The holidays are just around the bend, and for some of us out there that means travel is on the horizon! If you’re packing up and heading out on the road this holiday season, you might be wondering what to do with your pets. Should you load up the pet carriers and tell your parents to expect furry company for the holidays, or look for a place to board them until you’re home? Depending on how far you’re going, and for how long, the answers can vary!
Boarding & Babysitting
Sometimes the distance is too far. Or your pet may hate cars. Provided they don’t have any difficult to accommodate conditions and are fairly socialized it’s okay to board your pet! We know separation can be hard, but as long as you find a good, reputable boarding service you can be relaxed and confident in your choice to board. In fact if your pet has medical needs or has trouble being alone, it’s probably for the best to do so. Just keep these tips in mind:
- Be sure to find a place that boards cats and boards dogs separately
- Scout out your pick—set up a visit beforehand to get a feel for the staff and facilities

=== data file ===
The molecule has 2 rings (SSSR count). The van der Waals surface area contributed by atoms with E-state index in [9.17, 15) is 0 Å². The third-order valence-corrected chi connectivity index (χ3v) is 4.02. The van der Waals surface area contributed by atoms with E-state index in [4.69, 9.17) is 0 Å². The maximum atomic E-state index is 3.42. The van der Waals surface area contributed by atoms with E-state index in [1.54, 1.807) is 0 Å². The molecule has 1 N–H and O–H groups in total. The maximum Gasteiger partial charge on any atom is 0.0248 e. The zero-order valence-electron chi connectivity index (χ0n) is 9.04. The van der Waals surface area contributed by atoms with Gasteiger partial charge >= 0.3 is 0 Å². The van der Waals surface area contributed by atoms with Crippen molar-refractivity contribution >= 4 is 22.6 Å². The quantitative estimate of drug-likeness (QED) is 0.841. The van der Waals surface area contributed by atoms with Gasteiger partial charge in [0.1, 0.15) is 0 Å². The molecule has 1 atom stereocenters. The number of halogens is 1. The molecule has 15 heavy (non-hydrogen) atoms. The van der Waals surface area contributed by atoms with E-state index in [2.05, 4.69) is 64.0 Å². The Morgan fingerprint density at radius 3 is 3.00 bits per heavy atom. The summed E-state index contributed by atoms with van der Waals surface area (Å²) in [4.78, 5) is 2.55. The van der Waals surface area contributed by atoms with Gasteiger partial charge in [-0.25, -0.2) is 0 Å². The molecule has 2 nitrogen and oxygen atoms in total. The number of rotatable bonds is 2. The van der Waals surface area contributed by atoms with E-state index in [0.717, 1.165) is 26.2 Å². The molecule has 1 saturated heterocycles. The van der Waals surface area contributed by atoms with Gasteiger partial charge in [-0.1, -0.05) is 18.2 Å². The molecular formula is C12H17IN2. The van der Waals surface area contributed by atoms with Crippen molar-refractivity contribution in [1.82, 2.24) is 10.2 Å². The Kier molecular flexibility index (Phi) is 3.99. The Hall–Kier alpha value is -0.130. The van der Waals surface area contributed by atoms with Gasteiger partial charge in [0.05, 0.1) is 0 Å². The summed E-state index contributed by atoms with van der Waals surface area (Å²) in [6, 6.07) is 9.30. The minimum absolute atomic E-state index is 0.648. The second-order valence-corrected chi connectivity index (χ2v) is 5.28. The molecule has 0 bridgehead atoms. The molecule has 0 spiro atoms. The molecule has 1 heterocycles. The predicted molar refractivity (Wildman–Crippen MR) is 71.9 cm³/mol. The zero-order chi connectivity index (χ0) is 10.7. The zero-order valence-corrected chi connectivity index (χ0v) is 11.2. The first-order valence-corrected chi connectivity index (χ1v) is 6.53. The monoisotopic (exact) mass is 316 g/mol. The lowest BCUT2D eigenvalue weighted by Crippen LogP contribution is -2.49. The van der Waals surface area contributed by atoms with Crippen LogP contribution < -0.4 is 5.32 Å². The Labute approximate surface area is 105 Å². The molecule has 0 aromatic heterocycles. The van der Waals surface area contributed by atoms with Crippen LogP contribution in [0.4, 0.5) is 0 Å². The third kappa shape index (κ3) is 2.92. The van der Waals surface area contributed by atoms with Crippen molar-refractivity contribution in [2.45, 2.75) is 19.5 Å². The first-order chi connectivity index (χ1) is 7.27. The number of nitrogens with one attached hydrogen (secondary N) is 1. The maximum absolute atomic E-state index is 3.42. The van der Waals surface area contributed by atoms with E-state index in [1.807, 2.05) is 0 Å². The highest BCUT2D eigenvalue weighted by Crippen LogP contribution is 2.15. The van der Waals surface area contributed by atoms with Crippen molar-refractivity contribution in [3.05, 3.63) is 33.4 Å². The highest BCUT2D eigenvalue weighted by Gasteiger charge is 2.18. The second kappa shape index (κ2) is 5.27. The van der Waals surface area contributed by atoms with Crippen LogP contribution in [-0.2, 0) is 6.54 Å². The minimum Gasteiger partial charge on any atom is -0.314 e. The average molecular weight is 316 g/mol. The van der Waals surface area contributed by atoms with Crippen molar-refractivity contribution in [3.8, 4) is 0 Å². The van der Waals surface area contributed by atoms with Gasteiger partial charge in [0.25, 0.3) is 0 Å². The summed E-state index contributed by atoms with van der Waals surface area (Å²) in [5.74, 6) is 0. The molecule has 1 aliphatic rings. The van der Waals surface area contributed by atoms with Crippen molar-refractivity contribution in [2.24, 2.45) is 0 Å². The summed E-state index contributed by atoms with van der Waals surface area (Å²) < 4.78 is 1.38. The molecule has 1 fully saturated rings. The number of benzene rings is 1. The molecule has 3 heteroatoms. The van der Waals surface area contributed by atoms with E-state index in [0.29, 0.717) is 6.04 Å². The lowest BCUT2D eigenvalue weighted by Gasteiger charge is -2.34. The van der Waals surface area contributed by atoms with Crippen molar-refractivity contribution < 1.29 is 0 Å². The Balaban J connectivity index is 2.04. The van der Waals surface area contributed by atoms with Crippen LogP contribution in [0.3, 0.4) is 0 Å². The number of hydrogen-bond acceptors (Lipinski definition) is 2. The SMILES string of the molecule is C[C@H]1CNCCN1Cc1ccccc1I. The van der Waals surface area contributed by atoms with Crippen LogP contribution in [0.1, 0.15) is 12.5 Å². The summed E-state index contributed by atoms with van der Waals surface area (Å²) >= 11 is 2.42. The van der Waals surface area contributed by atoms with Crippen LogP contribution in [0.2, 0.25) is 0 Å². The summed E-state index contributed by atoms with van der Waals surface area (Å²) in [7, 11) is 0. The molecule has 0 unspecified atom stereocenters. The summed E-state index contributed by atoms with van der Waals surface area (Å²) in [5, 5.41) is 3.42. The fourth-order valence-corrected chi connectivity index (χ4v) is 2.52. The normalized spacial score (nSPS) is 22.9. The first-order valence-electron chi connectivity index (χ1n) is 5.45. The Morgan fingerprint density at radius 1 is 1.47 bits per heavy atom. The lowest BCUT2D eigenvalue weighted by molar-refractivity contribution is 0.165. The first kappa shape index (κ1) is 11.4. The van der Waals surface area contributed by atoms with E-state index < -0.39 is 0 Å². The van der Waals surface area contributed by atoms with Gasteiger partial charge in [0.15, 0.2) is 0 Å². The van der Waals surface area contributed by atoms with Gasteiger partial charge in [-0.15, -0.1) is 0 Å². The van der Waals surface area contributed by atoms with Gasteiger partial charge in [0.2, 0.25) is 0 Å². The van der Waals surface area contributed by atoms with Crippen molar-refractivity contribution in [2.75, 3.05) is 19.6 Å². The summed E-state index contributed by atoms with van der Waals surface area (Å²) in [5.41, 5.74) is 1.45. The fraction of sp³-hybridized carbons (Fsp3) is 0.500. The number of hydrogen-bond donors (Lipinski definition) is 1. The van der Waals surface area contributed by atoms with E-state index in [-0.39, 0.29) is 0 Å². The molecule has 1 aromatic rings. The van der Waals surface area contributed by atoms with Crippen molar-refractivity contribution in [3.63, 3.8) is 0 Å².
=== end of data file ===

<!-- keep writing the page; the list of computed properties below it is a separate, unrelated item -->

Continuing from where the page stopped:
- Book the place as early as possible. This is going to be the route many pet owners choose, meaning accommodations are going to be sparse in a hurry
While some pets are fairly self-sufficient and prefer sticking to home, they aren’t always good to go with a house sitter or friendly neighborhood relative. Even the proud and mysterious cat can get lonely, and pups need lots of attention and exercise. If you have a trusted friend or family member that the pet knows and is content to spend time with, that’s great. But don’t trust your pet’s wellbeing to a stranger or well-meaning neighbor.
Travel with Pets
We won’t lie—we’re not humongous fans of putting your pet in cargo. If you plan on flying to your destination we would say boarding is a better option. But if you’re going by car, you’ll just want to take some careful steps.
Dealing with Carsickness
In some cases it’s just too much to deal with, but if you introduce the car carefully they can become acclimated and comfortable. Start with a test run—just around the block, then down the road. All good? All good! And if not so good, motion sickness can often (but not always) be overcome with time and practice. But if motion sickness symptoms become evident then an alternative is wise. Symptoms include:
- Tired or listless pets
- Excessive drooling (keep in mind drooling rapidly dehydrates pets)
Some pet owners like to opt for medicinal aids that reduce motion sickness like Dramamine. This can be a viable option, but isn’t always depending on the pet. And if you do decide to take this route it needs to be discussed with your vet. A proper dose and prescription should be set up for viable pets. Do not attempt to dose a pet on your own. Never ever.